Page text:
September 23, 2019, 05:45:39 AM
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Topic: How To Absorb Gasoline Smells ?  (Read 176 times)

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Offline abrogard

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How To Absorb Gasoline Smells ?
« on: September 03, 2019, 10:18:22 PM »
 Can I hijack a little of your time,  you professionals?

 To help us with a typical domestic/workplace problem that nevertheless has a very strong chemistry interest as so often happens.

 We need to get spilled gasoline out of clothing and all the web seems to offer is general advice to use baking soda, or lemon juice, or vanilla essence and/or vinegar.

 We were hoping we could get some authoritative chemistry advice as to just which chemicals will absorb the smells and perhaps some indication of efficacy so's we can judge how much to use.

  i.e. if mixing vinegar with water.  or to mix or not mix baking soda with vinegar.  And so on...

 something to help us proceed not quite so blindly.

 Very interesting to know the chemistry behind the operation, if we can..

 :)

Offline Enthalpy

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Re: How To Absorb Gasoline Smells ?
« Reply #1 on: September 04, 2019, 03:16:49 AM »
These are not the compounds I'd think at to remove gasoline. Most seem only to bring one more scent, possibly to hide the gasoline odour.

What about diluting first the gasoline spots with deodorized petroleum (or white spirit, or kerosene, or liquid paraffin - they're about the same thing, deodorized is the trick)? They will mix, diluting the molecules that bring the bad smell and easing the problem.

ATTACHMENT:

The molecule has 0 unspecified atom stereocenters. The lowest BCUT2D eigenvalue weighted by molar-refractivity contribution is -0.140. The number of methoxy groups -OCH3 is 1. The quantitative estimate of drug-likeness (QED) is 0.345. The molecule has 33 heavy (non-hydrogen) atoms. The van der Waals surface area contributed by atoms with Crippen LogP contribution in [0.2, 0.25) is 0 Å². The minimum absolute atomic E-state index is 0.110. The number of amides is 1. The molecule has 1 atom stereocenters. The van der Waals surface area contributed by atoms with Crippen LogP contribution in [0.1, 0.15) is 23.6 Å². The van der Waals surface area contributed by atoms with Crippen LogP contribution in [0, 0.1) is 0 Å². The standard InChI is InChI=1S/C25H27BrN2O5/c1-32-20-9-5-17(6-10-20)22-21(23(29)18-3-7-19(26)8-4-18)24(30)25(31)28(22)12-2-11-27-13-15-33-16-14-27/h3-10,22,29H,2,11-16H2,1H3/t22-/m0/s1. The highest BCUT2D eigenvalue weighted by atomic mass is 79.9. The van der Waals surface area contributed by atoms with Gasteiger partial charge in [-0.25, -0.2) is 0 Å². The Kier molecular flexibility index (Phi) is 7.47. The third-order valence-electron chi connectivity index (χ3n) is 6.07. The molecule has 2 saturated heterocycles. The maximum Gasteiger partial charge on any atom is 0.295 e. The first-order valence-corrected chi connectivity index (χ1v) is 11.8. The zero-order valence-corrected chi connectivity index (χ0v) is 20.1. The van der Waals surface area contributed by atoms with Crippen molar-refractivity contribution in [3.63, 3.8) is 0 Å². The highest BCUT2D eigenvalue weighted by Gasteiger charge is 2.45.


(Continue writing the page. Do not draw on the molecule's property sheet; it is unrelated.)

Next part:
Then, rubbing alcohol is a diluent for gasoline, and the alcohol itself evaporates neatly. Not methylated spirits, they have an odour and are unhealthy. Try first on a hidden part of each cloth, as some textiles might perhaps be altered by alcohol.

Hexane would be an industrial option, but is less widely available.

>>>>> Beware <<<<< I didn't try. And with all these volatile compounds, ventilate the room very well.

Offline hollytara

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Re: How To Absorb Gasoline Smells ?
« Reply #2 on: September 04, 2019, 05:22:31 PM »
Is the clothing cotton or polyester or nylon or...   It makes quite a bit of difference.  Some fibers will hold on to the gasoline more than others.

Can you wash it?  A good hot water wash with a little extra detergent might do the trick.  The heat will help get it out and the detergent will take it away (locked up in the micelles). 

Gasoline is pretty volatile.  You have to worry a little about fading colors, but if you set it outside in the sun - especially if you are somewhere warm - the gasoline will evaporate pretty quickly. 

The old fashioned dry cleaners used solvents like carbon tetrachloride (now banned for ozone depletion) and chloroform.  If you actualy have access to these they will work - or bring it to a modern dry cleaner: they use supercritical CO2 I think: much nicer for the environment.  But tell them you had a gas spill on the clothes.

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